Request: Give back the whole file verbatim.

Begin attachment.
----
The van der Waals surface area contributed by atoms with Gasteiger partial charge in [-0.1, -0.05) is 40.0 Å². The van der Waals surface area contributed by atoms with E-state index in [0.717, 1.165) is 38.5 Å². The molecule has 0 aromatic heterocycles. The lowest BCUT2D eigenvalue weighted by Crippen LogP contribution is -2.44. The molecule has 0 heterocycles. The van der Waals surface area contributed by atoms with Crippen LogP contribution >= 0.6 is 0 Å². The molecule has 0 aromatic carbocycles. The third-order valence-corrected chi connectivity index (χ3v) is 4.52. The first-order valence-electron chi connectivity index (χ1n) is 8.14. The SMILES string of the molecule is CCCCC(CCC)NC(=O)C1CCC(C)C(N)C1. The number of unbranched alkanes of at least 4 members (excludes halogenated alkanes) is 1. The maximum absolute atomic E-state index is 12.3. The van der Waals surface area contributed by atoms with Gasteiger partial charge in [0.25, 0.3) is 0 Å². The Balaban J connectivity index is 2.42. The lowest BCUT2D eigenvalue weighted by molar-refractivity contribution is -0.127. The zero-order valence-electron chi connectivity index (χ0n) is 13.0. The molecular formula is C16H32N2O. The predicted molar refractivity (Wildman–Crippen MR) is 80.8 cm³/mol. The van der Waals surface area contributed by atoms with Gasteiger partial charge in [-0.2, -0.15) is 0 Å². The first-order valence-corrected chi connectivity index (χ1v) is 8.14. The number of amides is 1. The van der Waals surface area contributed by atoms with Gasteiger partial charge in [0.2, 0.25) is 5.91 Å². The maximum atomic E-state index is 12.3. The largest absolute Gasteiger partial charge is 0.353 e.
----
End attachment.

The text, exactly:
The van der Waals surface area contributed by atoms with Gasteiger partial charge in [-0.1, -0.05) is 40.0 Å². The van der Waals surface area contributed by atoms with E-state index in [0.717, 1.165) is 38.5 Å². The molecule has 0 aromatic heterocycles. The lowest BCUT2D eigenvalue weighted by Crippen LogP contribution is -2.44. The molecule has 0 heterocycles. The van der Waals surface area contributed by atoms with Crippen LogP contribution >= 0.6 is 0 Å². The molecule has 0 aromatic carbocycles. The third-order valence-corrected chi connectivity index (χ3v) is 4.52. The first-order valence-electron chi connectivity index (χ1n) is 8.14. The SMILES string of the molecule is CCCCC(CCC)NC(=O)C1CCC(C)C(N)C1. The number of unbranched alkanes of at least 4 members (excludes halogenated alkanes) is 1. The maximum absolute atomic E-state index is 12.3. The van der Waals surface area contributed by atoms with Gasteiger partial charge in [0.25, 0.3) is 0 Å². The Balaban J connectivity index is 2.42. The lowest BCUT2D eigenvalue weighted by molar-refractivity contribution is -0.127. The zero-order valence-electron chi connectivity index (χ0n) is 13.0. The molecular formula is C16H32N2O. The predicted molar refractivity (Wildman–Crippen MR) is 80.8 cm³/mol. The van der Waals surface area contributed by atoms with Gasteiger partial charge in [-0.2, -0.15) is 0 Å². The first-order valence-corrected chi connectivity index (χ1v) is 8.14. The number of amides is 1. The van der Waals surface area contributed by atoms with Gasteiger partial charge in [0.2, 0.25) is 5.91 Å². The maximum atomic E-state index is 12.3. The largest absolute Gasteiger partial charge is 0.353 e.